Boudin noir

Boudin noir

20 boudins
Steve Brown

Also known as black pudding, this is a savoury sausage consisting largely of seasoned pig’s blood. In some countries, including Australia, you must have a licence to prepare smallgoods that use fresh blood. If you do want the sense of achievement and the pleasure of making your own, you’ll need to use dried reconstituted blood or a jellied version. Alternatively you could try giving the recipe to your butcher to make for you.


Quantity Ingredient
1 pig’s head, split and braised
50ml non-scented cooking oil
1 large onion, cut into small dice
10 garlic cloves, cut into small dice
2 large granny smith apples, cut into small dice
1 teaspoon turmeric
2 teaspoons mace
1 teaspoon cinnamon powder
1 teaspoon clove powder
1/2 liquorice stick
1/2 teaspoon star anise powder
1 tablespoon madras curry paste
300g chilled pork back fat, diced small
200g sultanas, soaked in 500 ml strong jasmine tea
1.5 litres fresh pigs’ blood
2 teaspoon salt
1 teaspoon freshly ground white pepper
250g thick sausage skins


  1. Braise the pig’s head in the same way as the pig’s tails or ears.
  2. Remove the braised pig’s head from the cooking stock and dice all the meat and skin with a little of the fat. Set aside.
  3. Heat a large heavy-based saucepan over a medium-high heat. Add the oil and the onions and garlic. Sauté until soft and caramelised. Add the apples, spices and curry paste and cook for another 15 minutes, stirring from time to time to stop the spices burning.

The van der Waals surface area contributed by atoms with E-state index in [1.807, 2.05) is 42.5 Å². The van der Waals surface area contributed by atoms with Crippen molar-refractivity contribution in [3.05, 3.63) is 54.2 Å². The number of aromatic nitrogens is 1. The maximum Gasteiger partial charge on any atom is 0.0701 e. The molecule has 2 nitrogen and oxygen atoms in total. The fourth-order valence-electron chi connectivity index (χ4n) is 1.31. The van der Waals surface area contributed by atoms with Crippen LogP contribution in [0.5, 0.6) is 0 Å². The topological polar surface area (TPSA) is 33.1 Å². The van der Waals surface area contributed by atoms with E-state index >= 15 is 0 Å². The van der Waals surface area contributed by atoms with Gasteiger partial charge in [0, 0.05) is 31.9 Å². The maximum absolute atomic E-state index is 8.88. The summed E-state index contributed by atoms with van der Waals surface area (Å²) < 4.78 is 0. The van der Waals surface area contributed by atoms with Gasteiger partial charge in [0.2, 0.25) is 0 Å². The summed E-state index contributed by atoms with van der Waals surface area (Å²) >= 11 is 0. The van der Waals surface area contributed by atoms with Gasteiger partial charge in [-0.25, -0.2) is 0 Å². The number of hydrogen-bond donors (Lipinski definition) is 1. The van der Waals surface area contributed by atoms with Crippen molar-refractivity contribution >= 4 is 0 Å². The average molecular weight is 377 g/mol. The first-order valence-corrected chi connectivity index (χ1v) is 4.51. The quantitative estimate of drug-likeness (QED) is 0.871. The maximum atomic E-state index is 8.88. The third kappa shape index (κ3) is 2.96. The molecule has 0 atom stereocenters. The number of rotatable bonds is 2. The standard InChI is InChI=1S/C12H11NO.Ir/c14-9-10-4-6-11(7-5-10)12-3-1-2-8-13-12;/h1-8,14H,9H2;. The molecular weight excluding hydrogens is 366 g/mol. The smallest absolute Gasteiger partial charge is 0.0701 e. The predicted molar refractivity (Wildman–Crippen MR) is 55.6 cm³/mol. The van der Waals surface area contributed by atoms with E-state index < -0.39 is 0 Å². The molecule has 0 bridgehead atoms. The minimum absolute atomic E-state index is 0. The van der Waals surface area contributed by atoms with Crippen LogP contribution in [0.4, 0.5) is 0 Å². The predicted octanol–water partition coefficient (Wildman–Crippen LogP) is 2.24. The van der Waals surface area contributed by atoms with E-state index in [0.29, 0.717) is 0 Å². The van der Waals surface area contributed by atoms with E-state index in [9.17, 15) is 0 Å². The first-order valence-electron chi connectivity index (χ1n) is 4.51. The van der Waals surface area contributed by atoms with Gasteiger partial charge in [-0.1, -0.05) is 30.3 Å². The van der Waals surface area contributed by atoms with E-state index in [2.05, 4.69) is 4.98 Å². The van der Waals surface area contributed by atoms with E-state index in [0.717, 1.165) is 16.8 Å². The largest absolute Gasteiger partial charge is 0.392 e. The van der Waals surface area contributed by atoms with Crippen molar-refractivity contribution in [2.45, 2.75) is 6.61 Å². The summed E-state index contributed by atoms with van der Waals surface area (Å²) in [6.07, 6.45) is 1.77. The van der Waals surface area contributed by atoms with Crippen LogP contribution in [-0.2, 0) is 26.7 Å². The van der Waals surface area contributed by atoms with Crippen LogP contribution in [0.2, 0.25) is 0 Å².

4. Tip into a large mixing bowl and leave to cool. Add the reserved pig’s meat and back fat and mix well. Drain the sultanas and add them to the mixture.
  5. Put the pig’s blood into a blender and blitz for 20 minutes to aerate. This is important for a smooth, light sausage. Fold the blood gently into the sausage mixture and season well.
  6. Put the sausage mixture into a piping bag and use to fill the sausage skins to make around 20 sausages. Be careful to ease the sausage-meat in without any air pockets and do not overfill the skins or they may expand and burst as you cook them.
  7. Heat a large stockpot of water to 80°C. Add the sausages and cover with a plate to keep them submerged in the water. Poach gently at a steady temperature for 30 minutes. Make sure the temperature doesn’t go above 80°C, or the sausages will burst and become grainy.
  8. Remove the pan from the heat and leave the sausages to cool in the water. It is important that they are cooled slowly, as too abrupt a temperature change will also spoil their texture. Wrap them tightly and store in the refrigerator for up to 1 week.
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